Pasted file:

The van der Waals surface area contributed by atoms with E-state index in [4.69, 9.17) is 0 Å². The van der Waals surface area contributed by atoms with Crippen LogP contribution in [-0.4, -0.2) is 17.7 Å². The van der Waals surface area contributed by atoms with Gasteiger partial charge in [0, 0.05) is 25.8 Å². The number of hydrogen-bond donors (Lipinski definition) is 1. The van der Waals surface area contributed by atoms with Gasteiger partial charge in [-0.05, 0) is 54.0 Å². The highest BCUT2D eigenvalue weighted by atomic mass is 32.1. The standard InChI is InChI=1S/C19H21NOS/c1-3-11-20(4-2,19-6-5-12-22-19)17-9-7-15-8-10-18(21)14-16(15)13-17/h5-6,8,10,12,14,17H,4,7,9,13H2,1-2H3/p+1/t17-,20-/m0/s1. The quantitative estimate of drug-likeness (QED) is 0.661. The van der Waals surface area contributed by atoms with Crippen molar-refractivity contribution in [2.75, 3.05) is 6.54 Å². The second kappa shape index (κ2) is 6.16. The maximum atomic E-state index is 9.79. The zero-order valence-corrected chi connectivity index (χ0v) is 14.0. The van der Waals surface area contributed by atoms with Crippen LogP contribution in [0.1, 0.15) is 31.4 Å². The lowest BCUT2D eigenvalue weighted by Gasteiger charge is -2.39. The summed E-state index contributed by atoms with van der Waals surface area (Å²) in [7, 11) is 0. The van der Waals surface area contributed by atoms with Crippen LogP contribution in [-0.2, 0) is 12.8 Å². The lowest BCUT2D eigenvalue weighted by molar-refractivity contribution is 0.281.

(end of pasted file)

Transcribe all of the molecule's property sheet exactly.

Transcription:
The van der Waals surface area contributed by atoms with E-state index in [4.69, 9.17) is 0 Å². The van der Waals surface area contributed by atoms with Crippen LogP contribution in [-0.4, -0.2) is 17.7 Å². The van der Waals surface area contributed by atoms with Gasteiger partial charge in [0, 0.05) is 25.8 Å². The number of hydrogen-bond donors (Lipinski definition) is 1. The van der Waals surface area contributed by atoms with Gasteiger partial charge in [-0.05, 0) is 54.0 Å². The highest BCUT2D eigenvalue weighted by atomic mass is 32.1. The standard InChI is InChI=1S/C19H21NOS/c1-3-11-20(4-2,19-6-5-12-22-19)17-9-7-15-8-10-18(21)14-16(15)13-17/h5-6,8,10,12,14,17H,4,7,9,13H2,1-2H3/p+1/t17-,20-/m0/s1. The quantitative estimate of drug-likeness (QED) is 0.661. The van der Waals surface area contributed by atoms with Crippen molar-refractivity contribution in [2.75, 3.05) is 6.54 Å². The second kappa shape index (κ2) is 6.16. The maximum atomic E-state index is 9.79. The zero-order valence-corrected chi connectivity index (χ0v) is 14.0. The van der Waals surface area contributed by atoms with Crippen LogP contribution in [0.1, 0.15) is 31.4 Å². The lowest BCUT2D eigenvalue weighted by Gasteiger charge is -2.39. The summed E-state index contributed by atoms with van der Waals surface area (Å²) in [7, 11) is 0. The van der Waals surface area contributed by atoms with Crippen LogP contribution in [-0.2, 0) is 12.8 Å². The lowest BCUT2D eigenvalue weighted by molar-refractivity contribution is 0.281.